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I am working on a lightweight document management system and am looking for some help with how best to model certain relationships. Essentially, I am working with two "organizational units": Groups and Types. When a group and a type are combined they form a Link with which Documents are then associated. Note that a Group can be combined with more than one type, so for example you can have one Link composed of 'Group 1' and 'Type A' and a second Link composed of 'Group 1' and 'Type B'. In my opinion this is not really the best way to have structured it but at this point I'm unable to alter it so I have to make do with what I'm given.

A Document can be a member of multiple Links. So for example, 'Document A' can be a member of 'Link 10' and 'Link 13'.

My issue is that sometimes I will want to display a single Document and list every Link that Document belongs to, and other times I will want to display a single Link and list every Document that belongs to that Link.

I'm not sure how to represent the relationship between these classes. I've looked into the Composite Pattern but I don't think this will work for me because it seems to require that a child have only one parent, where in my case a child can have multiple parents. Any help would be appreciated.

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See also stackoverflow.com/questions/2780982/… – YWE Nov 3 '10 at 17:12
up vote 2 down vote accepted

What you're probably looking for is an n-to-m mapping. To be all OOP-y, you can store these mappings within each class:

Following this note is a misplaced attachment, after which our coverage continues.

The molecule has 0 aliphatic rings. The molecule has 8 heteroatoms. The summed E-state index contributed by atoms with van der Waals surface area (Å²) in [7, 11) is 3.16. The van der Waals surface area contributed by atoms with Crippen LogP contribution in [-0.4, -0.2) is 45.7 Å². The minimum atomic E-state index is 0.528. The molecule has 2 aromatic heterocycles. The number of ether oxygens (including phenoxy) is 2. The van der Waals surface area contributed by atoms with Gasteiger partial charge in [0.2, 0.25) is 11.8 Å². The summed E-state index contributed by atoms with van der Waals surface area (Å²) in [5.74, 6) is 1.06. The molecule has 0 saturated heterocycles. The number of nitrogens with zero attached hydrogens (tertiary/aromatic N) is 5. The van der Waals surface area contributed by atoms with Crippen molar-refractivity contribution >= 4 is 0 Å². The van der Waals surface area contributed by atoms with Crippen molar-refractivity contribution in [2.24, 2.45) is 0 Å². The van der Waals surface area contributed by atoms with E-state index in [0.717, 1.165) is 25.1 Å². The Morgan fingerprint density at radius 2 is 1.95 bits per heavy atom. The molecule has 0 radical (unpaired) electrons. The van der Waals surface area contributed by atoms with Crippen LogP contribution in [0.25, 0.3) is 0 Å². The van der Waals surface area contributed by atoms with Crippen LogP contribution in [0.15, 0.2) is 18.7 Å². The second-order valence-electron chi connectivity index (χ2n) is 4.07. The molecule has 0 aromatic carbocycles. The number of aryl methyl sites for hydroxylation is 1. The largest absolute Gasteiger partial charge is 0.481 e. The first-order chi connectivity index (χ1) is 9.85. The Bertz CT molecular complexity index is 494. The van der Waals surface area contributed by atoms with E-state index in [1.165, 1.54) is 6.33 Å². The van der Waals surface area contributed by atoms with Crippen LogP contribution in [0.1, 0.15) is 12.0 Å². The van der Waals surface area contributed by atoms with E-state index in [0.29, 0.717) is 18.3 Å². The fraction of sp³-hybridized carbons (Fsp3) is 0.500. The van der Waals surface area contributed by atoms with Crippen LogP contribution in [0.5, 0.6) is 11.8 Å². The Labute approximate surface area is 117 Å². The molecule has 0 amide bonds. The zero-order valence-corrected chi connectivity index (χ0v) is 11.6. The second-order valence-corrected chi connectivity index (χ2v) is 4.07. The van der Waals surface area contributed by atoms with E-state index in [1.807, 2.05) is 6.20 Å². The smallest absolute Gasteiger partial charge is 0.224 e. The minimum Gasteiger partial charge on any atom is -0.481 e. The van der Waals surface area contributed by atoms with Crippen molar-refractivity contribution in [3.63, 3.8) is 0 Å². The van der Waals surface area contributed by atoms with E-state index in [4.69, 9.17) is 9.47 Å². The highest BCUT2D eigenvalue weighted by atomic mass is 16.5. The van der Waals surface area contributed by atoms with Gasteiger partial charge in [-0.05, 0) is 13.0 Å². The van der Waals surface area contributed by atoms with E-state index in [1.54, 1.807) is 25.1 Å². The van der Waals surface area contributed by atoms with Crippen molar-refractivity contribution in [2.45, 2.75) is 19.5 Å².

// actually write it using properties, information hiding etc instead...
public class Document {
    public ICollection<Link> Links;
}

public class Link {
    public ICollection<Document> Documents;

    // this can be on Document as well, depending on what semantics you want...
    public void Add(Document d) {
        Documents.Add(d);
        d.Links.Add(this);
}
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From a data perspective you are describing a many-to-many relationship, and those relationships generally require an entity representing the relationship itself.

So in your case, I would introduce the following object:

public class DocumentLink
{
    public Document Document { get; set; }
    public Link Link { get; set; }
}

Then each Document could have a collection of DocumentLink objects and each Link could have a collection of DocumentLink objects as well.

Of course, you could introduce helper methods to more directly retrieve all links for a document and all documents for a link, but this is the essential structure that I would use underneath.

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1  
This is how you'd build a database layout (a 'DocumentLink' table), but I think @thecoop has a more practical solution from an class-design point of view. That is, of course, if there is no extra data required in the 'DocumentLink' entry (i.e. DateCreated), in which case this approach would be required. – Remus Nov 3 '10 at 17:12

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